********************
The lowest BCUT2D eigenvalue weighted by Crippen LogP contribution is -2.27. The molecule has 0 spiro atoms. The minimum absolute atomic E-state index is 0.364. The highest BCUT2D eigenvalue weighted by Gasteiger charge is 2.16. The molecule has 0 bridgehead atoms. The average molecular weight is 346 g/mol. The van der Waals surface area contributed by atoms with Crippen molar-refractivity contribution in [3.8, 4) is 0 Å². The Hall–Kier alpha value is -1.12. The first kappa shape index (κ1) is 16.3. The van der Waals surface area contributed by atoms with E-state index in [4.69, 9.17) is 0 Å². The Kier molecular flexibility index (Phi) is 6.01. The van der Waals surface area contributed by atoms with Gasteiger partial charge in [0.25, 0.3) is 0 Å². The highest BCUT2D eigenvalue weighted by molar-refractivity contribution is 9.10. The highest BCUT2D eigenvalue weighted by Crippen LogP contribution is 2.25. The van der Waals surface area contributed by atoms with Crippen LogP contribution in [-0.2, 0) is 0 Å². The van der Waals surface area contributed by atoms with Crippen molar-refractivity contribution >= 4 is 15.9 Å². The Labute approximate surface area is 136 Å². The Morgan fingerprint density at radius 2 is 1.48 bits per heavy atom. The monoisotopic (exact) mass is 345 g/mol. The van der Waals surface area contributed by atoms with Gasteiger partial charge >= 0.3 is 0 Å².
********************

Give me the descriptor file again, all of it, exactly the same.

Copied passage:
The lowest BCUT2D eigenvalue weighted by Crippen LogP contribution is -2.27. The molecule has 0 spiro atoms. The minimum absolute atomic E-state index is 0.364. The highest BCUT2D eigenvalue weighted by Gasteiger charge is 2.16. The molecule has 0 bridgehead atoms. The average molecular weight is 346 g/mol. The van der Waals surface area contributed by atoms with Crippen molar-refractivity contribution in [3.8, 4) is 0 Å². The Hall–Kier alpha value is -1.12. The first kappa shape index (κ1) is 16.3. The van der Waals surface area contributed by atoms with E-state index in [4.69, 9.17) is 0 Å². The Kier molecular flexibility index (Phi) is 6.01. The van der Waals surface area contributed by atoms with Gasteiger partial charge in [0.25, 0.3) is 0 Å². The highest BCUT2D eigenvalue weighted by molar-refractivity contribution is 9.10. The highest BCUT2D eigenvalue weighted by Crippen LogP contribution is 2.25. The van der Waals surface area contributed by atoms with Crippen LogP contribution in [-0.2, 0) is 0 Å². The van der Waals surface area contributed by atoms with Crippen molar-refractivity contribution >= 4 is 15.9 Å². The Labute approximate surface area is 136 Å². The Morgan fingerprint density at radius 2 is 1.48 bits per heavy atom. The monoisotopic (exact) mass is 345 g/mol. The van der Waals surface area contributed by atoms with Gasteiger partial charge >= 0.3 is 0 Å².